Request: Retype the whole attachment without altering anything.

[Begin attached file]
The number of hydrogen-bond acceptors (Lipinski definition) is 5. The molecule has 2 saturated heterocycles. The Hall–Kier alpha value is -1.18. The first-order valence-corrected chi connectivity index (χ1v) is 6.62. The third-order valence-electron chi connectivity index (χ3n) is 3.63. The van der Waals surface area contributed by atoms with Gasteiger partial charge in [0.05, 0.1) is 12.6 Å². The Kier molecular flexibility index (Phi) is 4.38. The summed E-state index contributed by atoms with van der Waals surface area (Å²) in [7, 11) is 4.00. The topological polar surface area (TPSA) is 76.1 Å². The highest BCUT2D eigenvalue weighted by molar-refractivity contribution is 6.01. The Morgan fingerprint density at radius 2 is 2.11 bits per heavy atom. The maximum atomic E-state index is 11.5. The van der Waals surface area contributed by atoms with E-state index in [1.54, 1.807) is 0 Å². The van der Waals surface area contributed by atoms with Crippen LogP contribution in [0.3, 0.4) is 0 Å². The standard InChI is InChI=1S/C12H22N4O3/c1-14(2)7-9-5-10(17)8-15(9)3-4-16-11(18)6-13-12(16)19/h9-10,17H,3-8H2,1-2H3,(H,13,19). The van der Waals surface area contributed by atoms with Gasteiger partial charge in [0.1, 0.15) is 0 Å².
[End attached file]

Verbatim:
The number of hydrogen-bond acceptors (Lipinski definition) is 5. The molecule has 2 saturated heterocycles. The Hall–Kier alpha value is -1.18. The first-order valence-corrected chi connectivity index (χ1v) is 6.62. The third-order valence-electron chi connectivity index (χ3n) is 3.63. The van der Waals surface area contributed by atoms with Gasteiger partial charge in [0.05, 0.1) is 12.6 Å². The Kier molecular flexibility index (Phi) is 4.38. The summed E-state index contributed by atoms with van der Waals surface area (Å²) in [7, 11) is 4.00. The topological polar surface area (TPSA) is 76.1 Å². The highest BCUT2D eigenvalue weighted by molar-refractivity contribution is 6.01. The Morgan fingerprint density at radius 2 is 2.11 bits per heavy atom. The maximum atomic E-state index is 11.5. The van der Waals surface area contributed by atoms with E-state index in [1.54, 1.807) is 0 Å². The van der Waals surface area contributed by atoms with Crippen LogP contribution in [0.3, 0.4) is 0 Å². The standard InChI is InChI=1S/C12H22N4O3/c1-14(2)7-9-5-10(17)8-15(9)3-4-16-11(18)6-13-12(16)19/h9-10,17H,3-8H2,1-2H3,(H,13,19). The van der Waals surface area contributed by atoms with Gasteiger partial charge in [0.1, 0.15) is 0 Å².